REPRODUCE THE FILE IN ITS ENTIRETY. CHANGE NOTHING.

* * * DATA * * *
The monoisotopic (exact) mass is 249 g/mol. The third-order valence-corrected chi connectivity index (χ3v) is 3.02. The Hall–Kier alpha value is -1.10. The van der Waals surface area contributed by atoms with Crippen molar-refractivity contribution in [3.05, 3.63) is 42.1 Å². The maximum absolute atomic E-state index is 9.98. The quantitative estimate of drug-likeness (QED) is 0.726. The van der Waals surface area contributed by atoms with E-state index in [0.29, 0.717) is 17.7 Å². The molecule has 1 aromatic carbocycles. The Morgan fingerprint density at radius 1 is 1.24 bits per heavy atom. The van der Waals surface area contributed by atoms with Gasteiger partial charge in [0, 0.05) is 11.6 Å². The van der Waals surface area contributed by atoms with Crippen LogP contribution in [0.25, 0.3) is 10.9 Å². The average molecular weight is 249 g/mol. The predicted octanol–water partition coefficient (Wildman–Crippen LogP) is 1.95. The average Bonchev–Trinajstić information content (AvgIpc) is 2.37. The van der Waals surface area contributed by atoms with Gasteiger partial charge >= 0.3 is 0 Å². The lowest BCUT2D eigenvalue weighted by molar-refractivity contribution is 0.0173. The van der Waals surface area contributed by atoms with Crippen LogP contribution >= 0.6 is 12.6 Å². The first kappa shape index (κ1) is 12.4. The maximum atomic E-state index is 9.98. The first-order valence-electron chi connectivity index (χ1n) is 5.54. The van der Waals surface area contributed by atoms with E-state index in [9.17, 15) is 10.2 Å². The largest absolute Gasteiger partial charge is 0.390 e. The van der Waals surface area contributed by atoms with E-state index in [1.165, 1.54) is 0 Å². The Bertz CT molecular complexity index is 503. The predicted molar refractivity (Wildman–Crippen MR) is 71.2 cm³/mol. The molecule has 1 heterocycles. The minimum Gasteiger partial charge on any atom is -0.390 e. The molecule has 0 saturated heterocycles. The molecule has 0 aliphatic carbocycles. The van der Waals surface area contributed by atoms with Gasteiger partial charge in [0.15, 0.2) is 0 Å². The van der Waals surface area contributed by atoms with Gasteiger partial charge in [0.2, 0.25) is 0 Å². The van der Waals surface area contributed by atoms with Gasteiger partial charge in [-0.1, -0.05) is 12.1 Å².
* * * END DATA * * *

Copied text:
The monoisotopic (exact) mass is 249 g/mol. The third-order valence-corrected chi connectivity index (χ3v) is 3.02. The Hall–Kier alpha value is -1.10. The van der Waals surface area contributed by atoms with Crippen molar-refractivity contribution in [3.05, 3.63) is 42.1 Å². The maximum absolute atomic E-state index is 9.98. The quantitative estimate of drug-likeness (QED) is 0.726. The van der Waals surface area contributed by atoms with E-state index in [0.29, 0.717) is 17.7 Å². The molecule has 1 aromatic carbocycles. The Morgan fingerprint density at radius 1 is 1.24 bits per heavy atom. The van der Waals surface area contributed by atoms with Gasteiger partial charge in [0, 0.05) is 11.6 Å². The van der Waals surface area contributed by atoms with Crippen LogP contribution in [0.25, 0.3) is 10.9 Å². The average molecular weight is 249 g/mol. The predicted octanol–water partition coefficient (Wildman–Crippen LogP) is 1.95. The average Bonchev–Trinajstić information content (AvgIpc) is 2.37. The van der Waals surface area contributed by atoms with Gasteiger partial charge >= 0.3 is 0 Å². The lowest BCUT2D eigenvalue weighted by molar-refractivity contribution is 0.0173. The van der Waals surface area contributed by atoms with Crippen LogP contribution >= 0.6 is 12.6 Å². The first kappa shape index (κ1) is 12.4. The maximum atomic E-state index is 9.98. The first-order valence-electron chi connectivity index (χ1n) is 5.54. The van der Waals surface area contributed by atoms with E-state index in [9.17, 15) is 10.2 Å². The largest absolute Gasteiger partial charge is 0.390 e. The van der Waals surface area contributed by atoms with E-state index in [1.165, 1.54) is 0 Å². The Bertz CT molecular complexity index is 503. The predicted molar refractivity (Wildman–Crippen MR) is 71.2 cm³/mol. The molecule has 1 heterocycles. The minimum Gasteiger partial charge on any atom is -0.390 e. The molecule has 0 saturated heterocycles. The molecule has 0 aliphatic carbocycles. The van der Waals surface area contributed by atoms with Gasteiger partial charge in [0.15, 0.2) is 0 Å². The van der Waals surface area contributed by atoms with Gasteiger partial charge in [0.2, 0.25) is 0 Å². The van der Waals surface area contributed by atoms with Gasteiger partial charge in [-0.1, -0.05) is 12.1 Å².